His plane was downed twice, once from a storm, another from mortar damage. There were no casualties. In both instances, everyone escaped unharmed.
Like any good pilot, he was deeply committed to the safety of his crew and subscribed to the idea that the captain should be the last to leave the ship. It was a principle he backed up through his actions.
In the example from the introduction, he crash-landed the B-17 in water, leaving the plane floating sideways with broken wings. He floated in the ocean for two days before a nearby battleship came and found him.
He spoke with gratitude and painful regret of one incident. He’d been ruled ineligible for a mission, due to jaundice, and was forced to sit out on a bombing raid. It was the mission his crew never returned from.
It later became clear the war wouldn’t be ending anytime soon. After the terrible losses at Iwo Jima and the pending demand to invade Japan, the plan to drop the nuke was accelerated.
The US Military intentionally selected decorated pilots, who had all the right boxes checked: reputation, experience, and test scores. After all, it defies logic to pair an atomic bomb with mediocre pilots. My grandfather received the call. But it wasn’t to fly. The pilots had already been selected. They asked him if he would be a reserve pilot. In the event that a pilot got sick or backed out, he would be the man.
He accepted and surely met the criteria. He had deep combat experience, was beloved by his crew, and scored high on all his flight evaluations.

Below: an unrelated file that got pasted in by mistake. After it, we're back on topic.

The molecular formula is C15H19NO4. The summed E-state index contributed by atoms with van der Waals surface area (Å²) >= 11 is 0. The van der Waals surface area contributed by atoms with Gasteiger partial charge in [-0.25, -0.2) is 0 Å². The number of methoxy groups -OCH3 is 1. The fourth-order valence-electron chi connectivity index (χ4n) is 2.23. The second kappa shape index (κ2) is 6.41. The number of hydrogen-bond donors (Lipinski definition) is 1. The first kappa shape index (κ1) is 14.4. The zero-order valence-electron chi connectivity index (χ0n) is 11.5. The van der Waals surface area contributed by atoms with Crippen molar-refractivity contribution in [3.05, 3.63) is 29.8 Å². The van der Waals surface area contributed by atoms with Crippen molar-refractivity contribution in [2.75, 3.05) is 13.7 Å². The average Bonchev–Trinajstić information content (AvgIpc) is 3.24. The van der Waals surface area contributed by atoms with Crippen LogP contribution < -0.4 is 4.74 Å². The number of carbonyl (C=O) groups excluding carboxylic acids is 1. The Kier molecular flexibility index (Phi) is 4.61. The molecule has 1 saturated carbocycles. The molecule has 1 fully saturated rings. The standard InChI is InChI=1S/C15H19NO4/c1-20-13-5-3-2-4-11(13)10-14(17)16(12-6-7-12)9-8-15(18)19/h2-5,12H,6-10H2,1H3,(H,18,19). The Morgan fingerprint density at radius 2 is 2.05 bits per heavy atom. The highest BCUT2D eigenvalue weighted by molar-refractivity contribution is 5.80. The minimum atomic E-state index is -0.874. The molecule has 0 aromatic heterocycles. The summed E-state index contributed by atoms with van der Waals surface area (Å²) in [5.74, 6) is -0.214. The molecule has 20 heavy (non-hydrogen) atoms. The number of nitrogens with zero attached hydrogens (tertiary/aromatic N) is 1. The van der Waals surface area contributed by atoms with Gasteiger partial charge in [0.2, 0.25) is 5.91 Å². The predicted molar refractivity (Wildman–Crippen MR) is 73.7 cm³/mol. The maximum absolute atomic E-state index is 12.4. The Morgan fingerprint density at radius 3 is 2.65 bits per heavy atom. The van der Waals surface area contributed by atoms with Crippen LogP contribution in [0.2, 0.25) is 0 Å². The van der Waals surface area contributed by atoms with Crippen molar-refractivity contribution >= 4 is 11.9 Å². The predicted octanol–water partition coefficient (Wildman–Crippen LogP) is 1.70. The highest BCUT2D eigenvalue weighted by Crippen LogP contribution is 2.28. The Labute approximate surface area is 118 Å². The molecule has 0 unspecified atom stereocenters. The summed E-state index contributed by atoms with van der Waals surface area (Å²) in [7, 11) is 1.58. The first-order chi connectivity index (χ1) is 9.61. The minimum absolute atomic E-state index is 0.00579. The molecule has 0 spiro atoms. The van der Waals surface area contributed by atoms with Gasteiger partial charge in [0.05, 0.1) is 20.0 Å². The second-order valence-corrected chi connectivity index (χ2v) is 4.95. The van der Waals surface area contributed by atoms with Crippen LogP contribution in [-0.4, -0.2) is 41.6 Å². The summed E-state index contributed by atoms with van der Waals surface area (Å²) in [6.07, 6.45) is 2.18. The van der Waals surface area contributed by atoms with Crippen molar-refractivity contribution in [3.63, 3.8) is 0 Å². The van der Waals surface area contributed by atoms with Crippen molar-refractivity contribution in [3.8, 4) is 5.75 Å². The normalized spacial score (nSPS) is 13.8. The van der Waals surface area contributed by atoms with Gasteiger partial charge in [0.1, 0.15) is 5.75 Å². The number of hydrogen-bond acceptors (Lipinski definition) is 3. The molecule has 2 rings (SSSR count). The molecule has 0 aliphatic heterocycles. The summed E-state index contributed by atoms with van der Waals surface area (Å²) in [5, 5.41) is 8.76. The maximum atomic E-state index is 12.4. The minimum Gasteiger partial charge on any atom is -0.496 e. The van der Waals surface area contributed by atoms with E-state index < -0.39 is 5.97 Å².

On a personal note, as I went through our family records, doing research for this article, I couldn’t help but feel proud as I reviewed all of his flight assessments:
More than a dozen evaluations, all with glowing comments and near-perfect scores. Accounting for my bias as his grandson, it was clear he was a fantastic pilot. It seems objectively true that, if you were assigned to be a gunner or crewman on a plane, you’d be happy to have him in the cockpit.
It was a great honor that they’d even offered him a reserve position for the Enola Gay. But it wasn’t misplaced. He later went and did training in Texas on the B-29 that would be used to drop the bomb. While gone, a new pilot took over his B-17. He continued exchanging letters with his new crew ensuring they were safe.
My grandfather didn’t get the call to drop the bomb. But I know he’d have gone, without hesitation. He certainly wouldn’t have been motivated by glory, or securing a place in history. He lived a humble life until his last day. He never bragged about his academic background or wealthy upbringing. We didn’t even know about his reserve status until decades later, when he mentioned it passingly to my father.
He’d have taken the mission for the same reason he joined the war in the first place: his sense of duty. Following the war, he went on to have a successful, albeit traditional, career in the Air Force, rising to the rank of Colonel and serving 25 years.
He would go on to command an airforce base, where my own father grew up, and there are many more stories, but that is for another time.
The Kernan saga could have been quite different. I’m grateful he didn’t get the call. I’m fiercely proud of the family’s legacy. But I know the bomb was a controversial decision, with heavy implications. And it affected all involved — in ways that many didn’t expect.